Different conditions invite a different echelon of life to come in. There is a variable in man — his operating style. I recall a farmer who had everything going perfect. But this year instead of taking a spiketooth rake and dragging it over the corn as it was emerging, the worker assigned the task. By the time he got around to it, the weeds were 3 inches tall. Corn was coming up puny. It was enough to make one shudder. Physical management mistakes can undo everything.

Smartweed can be an indicator of nutritional stress.

These few observations from the field already suggest that the topic of weeds is a very complex subject. The best weed manual in the world can only hint at solutions to the many problems related to weeds. Unfortunately, those who have taken the weed situation by the nape of the neck and the seat of the pants over the past fifty years have done little more than shake out poisons, not results. Here our objective is to establish a positive viewpoint so that we can analyze what weeds are and accept the Creator’s plan while we appreciate the romance of the tribe.

A Brief Glance at Weed Varieties

There are many mansions in the house of weeds. For example, there are swamp weeds, the cattails and the rushes. There are desert weeds. There are weeds that grow in sand and weeds that grow in silt, and there are weeds that grow in gumbo so tight it resembles modeling clay. Foxtails grow in gumbo, but they also grow in sand when such soils are out of balance and the electrical tension on soil particles is so tight that even sand can build clods and restrict air in the soil enough to set free the hormone process that wakes up foxtail seeds.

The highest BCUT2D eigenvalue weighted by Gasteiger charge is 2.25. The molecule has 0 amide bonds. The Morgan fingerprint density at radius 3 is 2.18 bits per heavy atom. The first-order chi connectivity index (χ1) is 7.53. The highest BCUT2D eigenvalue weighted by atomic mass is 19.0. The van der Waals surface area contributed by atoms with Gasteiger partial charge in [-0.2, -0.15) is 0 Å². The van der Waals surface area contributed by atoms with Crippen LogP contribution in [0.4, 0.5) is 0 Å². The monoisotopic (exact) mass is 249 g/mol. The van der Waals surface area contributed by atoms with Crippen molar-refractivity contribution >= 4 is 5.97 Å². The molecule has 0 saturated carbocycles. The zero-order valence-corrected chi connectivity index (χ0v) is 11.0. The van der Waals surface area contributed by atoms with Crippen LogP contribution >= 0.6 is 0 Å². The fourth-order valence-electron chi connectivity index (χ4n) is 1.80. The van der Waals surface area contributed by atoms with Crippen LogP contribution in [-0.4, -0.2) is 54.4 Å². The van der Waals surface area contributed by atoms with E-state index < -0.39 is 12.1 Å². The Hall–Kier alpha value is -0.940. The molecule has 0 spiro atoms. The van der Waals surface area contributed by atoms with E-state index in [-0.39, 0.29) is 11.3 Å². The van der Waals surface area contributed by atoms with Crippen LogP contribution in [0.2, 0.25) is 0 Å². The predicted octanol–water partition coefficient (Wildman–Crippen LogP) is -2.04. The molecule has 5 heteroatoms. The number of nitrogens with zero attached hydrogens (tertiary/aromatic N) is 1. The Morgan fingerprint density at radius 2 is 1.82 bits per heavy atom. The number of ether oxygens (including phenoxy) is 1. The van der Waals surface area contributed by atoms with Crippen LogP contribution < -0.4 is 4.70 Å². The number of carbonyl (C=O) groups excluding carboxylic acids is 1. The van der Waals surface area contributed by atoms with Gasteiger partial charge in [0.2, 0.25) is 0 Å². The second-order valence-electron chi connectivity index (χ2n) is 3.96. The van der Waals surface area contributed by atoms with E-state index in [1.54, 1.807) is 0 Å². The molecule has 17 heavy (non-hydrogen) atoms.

There are subsoil weeds. There are weeds that grow in acid conditions and — in the West — there are weeds that like alkaline conditions. Up in Wisconsin and Minnesota there is a weed called “devil’s paint brush” by the locals. This one joins the daisy in having a love affair with sour soils.

Almost always, such soils have an excess of iron and flush out a lot of trace minerals and rock minerals that support the hormone processes that give permission to live for these weed species. It is impossible to grow a high yielding crop when such conditions prevail. It is possible to grow red clover, mammoth clover instead of alfalfa because alfalfa simply won’t have much of a chance as a quality foliage crop.

There are sour soils, neutral soils, alkaline soils and salty soils, and there are weeds that identify with all of these conditions. There are weeds that relate to wet soils and weeds that embrace hot conditions and others that like colder conditions. The degree of sunshine and the length of day and night figure in nature’s equation.

There are weeds that get a head start on the farmer and those that emerge only after the farmer has done his job. All of these weeds have a biography and all seem to share their prophecy with those who look and actually see.